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Gay News Sponsor Windy City Times 2023-02-22



PASSAGES Lesbian-feminist musician, activist Alix Dobkin dies
by Carrie Maxwell

This article shared 6735 times since Wed May 19, 2021
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Lesbian singer-songwriter and feminist activist Alix Dobkin died May 19 due to complications from a brain aneurysm and stroke. She was 80.

Dobkin—who was known by many as the Head Lesbian—was born Aug. 16, 1940 in New York City into a Jewish leftist political family. Although Dobkin studied painting at Temple University's Taylor School of Art and Architecture where she received a bachelor's of fine arts degree, her love of music was so strong that she pursued that as a career.

Shortly after graduation, Dobkin began performing her folk music in Philadelphia and at various Greenwich Village coffeehouses, including The Gaslight Café where she met club co-owner Sam Hood. They got married and shortly afterward managed two clubs—a Florida branch of The Gaslight Cafe and then opened The Elephant in Woodstock, New York. Their daughter Adrian was born while they were living in Woodstock.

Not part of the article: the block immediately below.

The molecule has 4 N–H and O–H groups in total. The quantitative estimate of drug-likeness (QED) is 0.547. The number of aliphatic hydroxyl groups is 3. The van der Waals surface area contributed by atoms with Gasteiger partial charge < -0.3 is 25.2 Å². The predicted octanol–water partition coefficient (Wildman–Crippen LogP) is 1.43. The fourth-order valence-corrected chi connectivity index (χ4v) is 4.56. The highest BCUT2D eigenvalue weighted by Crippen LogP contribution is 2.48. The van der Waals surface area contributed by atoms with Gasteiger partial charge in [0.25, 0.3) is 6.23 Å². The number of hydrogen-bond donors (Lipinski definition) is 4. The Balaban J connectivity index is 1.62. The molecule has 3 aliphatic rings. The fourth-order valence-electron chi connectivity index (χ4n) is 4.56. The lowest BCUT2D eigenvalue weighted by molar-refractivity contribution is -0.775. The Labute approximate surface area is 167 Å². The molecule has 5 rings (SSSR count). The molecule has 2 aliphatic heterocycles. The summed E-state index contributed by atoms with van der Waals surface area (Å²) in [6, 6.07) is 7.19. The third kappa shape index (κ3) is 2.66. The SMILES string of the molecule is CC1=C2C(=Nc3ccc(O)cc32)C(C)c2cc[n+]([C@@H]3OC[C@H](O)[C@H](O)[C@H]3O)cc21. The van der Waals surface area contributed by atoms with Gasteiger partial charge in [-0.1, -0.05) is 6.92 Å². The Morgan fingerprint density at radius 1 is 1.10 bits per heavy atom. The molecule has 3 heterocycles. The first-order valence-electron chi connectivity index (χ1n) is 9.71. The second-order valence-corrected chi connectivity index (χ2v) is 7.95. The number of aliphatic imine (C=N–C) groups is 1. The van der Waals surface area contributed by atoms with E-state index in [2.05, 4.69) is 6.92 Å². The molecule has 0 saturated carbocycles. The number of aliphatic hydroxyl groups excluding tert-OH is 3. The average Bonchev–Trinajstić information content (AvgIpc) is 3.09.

Listening to Germaine Greer on the radio after they moved back to New York City was a catalyst to her joining a consciousness-raising group. This is also when she separated from Hood and resumed her music career.

Dobkin wrote a letter to music producer and New York City radio host Liza Cowan asking if she could perform on her show. Cowan said yes to the live broadcast and that meeting was love at first sight for the two women. Dobkin and Cowan came out as a couple in 1971 and moved in together with Adrian.

Throughout Dobkin's long career, she released seven albums and a songbook. She was also a founder of the women's music genre. With Kay Gardner, she formed Lavender Jane and from this came their first album, Lavender Jane Loves Women, featuring lesbian-themed songs. This was the first album produced entirely by women via Dobkin's own production company, Women's Wax Works. "Lesbian Code," "Amazon ABC." and "The Woman in Your Life is You" are some of her best-known songs.